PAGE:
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Energy efficiency measures to be installed at even more council-owned homes across the city

Vital work to improve the energy efficiency of over 100 council-owned properties will help to ensure even more families are living in warm and comfortable homes.


Stoke-on-Trent City Council has been awarded £1.39 million from the government’s Social Housing Decarbonisation Fund (SHDF) Wave 2.2 following a successful bid put together by the city council.


The money will be spent on essential work to help improve the energy efficiency of 106 council-owned homes in the city. The work, which includes cavity wall insulation, external wall insulation, improved ventilation and double-glazed windows, will be carried out over the next two years at properties primarily in Chell and Norton, whilst under floor insulation will be installed in properties elsewhere in the city.


Councillor Chris Robinson, cabinet member for housing, regeneration and planning, said: “We are coming out of the worst of winter now but already we need to focus our efforts on the next cold snap. We know that homes with poor energy efficiency are more prone to damp and mould, so we are pleased to have been awarded this funding which will enable us to continue to tackle these issues.


“Over 70 properties in Smallthorne have already benefited from energy efficiency improvements through the first round of SHDF funding, so we know how successful a project like this can be.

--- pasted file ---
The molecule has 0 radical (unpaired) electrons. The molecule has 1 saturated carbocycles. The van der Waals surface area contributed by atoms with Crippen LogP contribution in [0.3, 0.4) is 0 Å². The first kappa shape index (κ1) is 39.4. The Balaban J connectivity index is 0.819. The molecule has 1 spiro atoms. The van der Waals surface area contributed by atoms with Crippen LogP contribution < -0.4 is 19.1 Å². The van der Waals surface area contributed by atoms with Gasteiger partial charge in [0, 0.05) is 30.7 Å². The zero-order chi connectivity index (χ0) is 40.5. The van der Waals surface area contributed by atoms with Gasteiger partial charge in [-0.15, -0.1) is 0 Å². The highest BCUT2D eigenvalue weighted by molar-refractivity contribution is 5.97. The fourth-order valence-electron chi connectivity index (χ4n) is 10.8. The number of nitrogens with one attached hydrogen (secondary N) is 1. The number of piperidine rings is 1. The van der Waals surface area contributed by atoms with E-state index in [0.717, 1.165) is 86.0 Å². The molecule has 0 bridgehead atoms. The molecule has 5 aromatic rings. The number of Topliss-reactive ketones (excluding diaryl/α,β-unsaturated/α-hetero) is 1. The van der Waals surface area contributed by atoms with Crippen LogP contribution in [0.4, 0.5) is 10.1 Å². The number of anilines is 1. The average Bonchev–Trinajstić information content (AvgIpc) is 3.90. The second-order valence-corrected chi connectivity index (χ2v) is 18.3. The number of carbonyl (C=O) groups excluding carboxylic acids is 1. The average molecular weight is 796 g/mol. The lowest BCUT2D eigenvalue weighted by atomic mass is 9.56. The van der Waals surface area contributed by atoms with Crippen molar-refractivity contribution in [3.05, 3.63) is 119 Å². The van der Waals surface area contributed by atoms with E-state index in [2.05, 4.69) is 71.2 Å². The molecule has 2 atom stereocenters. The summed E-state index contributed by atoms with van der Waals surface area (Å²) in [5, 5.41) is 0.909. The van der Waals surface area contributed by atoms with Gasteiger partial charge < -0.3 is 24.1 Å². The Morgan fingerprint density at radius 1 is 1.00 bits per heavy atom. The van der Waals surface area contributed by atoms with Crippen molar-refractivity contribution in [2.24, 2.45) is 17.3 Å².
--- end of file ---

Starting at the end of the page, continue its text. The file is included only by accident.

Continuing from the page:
“It is estimated that this latest round of improvement work could save tenants up to £400 on their energy bills per year, helping to support some of the city’s lowest income families.”


Cllr Robinson added: “We are committed to addressing the root causes of damp and mould and are doing everything we can to help lift struggling families out of fuel poverty. Everybody deserves to live in a safe and warm home.”


In total, the latest round of funding saw the Department for Energy Security and Net Zero award more than £75 million to 42 councils and housing associations across England – including Stoke-on-Trent City Council.


Over the next five years, the city council will be investing £117 million through a capital investment programme which will see more than 14,500 homes benefit from upgrades and improvements.


The programme will support improvements such as new boilers, bathrooms and kitchens, the remodelling and extending of existing properties to accommodate larger families and the installation of energy efficiency measures to ensure all properties achieve a minimum Energy Performance Certificate (EPC) rating C by 2030.


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